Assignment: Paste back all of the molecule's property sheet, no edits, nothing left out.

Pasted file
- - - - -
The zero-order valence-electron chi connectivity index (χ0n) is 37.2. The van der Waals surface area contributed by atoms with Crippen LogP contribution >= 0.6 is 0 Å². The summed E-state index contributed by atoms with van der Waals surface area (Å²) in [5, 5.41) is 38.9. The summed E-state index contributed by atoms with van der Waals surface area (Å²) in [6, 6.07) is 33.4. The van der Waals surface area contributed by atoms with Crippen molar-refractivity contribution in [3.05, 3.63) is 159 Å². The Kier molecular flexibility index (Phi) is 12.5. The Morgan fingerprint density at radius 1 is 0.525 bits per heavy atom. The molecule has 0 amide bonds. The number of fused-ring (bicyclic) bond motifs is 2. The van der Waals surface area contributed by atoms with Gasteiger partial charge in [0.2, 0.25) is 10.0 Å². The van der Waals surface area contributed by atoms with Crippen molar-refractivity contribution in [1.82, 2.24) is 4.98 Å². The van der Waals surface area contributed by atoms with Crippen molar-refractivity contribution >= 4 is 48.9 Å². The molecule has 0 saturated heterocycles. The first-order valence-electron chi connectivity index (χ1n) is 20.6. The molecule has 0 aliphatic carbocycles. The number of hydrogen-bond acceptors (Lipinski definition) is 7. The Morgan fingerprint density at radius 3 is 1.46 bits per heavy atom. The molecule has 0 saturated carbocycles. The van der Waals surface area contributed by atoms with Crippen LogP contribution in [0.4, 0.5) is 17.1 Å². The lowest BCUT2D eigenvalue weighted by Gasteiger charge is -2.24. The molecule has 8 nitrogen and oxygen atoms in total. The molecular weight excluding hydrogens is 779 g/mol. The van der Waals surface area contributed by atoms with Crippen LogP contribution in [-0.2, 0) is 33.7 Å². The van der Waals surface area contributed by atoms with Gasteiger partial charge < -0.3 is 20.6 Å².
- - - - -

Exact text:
The zero-order valence-electron chi connectivity index (χ0n) is 37.2. The van der Waals surface area contributed by atoms with Crippen LogP contribution >= 0.6 is 0 Å². The summed E-state index contributed by atoms with van der Waals surface area (Å²) in [5, 5.41) is 38.9. The summed E-state index contributed by atoms with van der Waals surface area (Å²) in [6, 6.07) is 33.4. The van der Waals surface area contributed by atoms with Crippen molar-refractivity contribution in [3.05, 3.63) is 159 Å². The Kier molecular flexibility index (Phi) is 12.5. The Morgan fingerprint density at radius 1 is 0.525 bits per heavy atom. The molecule has 0 amide bonds. The number of fused-ring (bicyclic) bond motifs is 2. The van der Waals surface area contributed by atoms with Gasteiger partial charge in [0.2, 0.25) is 10.0 Å². The van der Waals surface area contributed by atoms with Crippen molar-refractivity contribution in [1.82, 2.24) is 4.98 Å². The van der Waals surface area contributed by atoms with Crippen molar-refractivity contribution >= 4 is 48.9 Å². The molecule has 0 saturated heterocycles. The first-order valence-electron chi connectivity index (χ1n) is 20.6. The molecule has 0 aliphatic carbocycles. The number of hydrogen-bond acceptors (Lipinski definition) is 7. The Morgan fingerprint density at radius 3 is 1.46 bits per heavy atom. The molecule has 0 saturated carbocycles. The van der Waals surface area contributed by atoms with Crippen LogP contribution in [0.4, 0.5) is 17.1 Å². The lowest BCUT2D eigenvalue weighted by Gasteiger charge is -2.24. The molecule has 8 nitrogen and oxygen atoms in total. The molecular weight excluding hydrogens is 779 g/mol. The van der Waals surface area contributed by atoms with Crippen LogP contribution in [-0.2, 0) is 33.7 Å². The van der Waals surface area contributed by atoms with Gasteiger partial charge < -0.3 is 20.6 Å².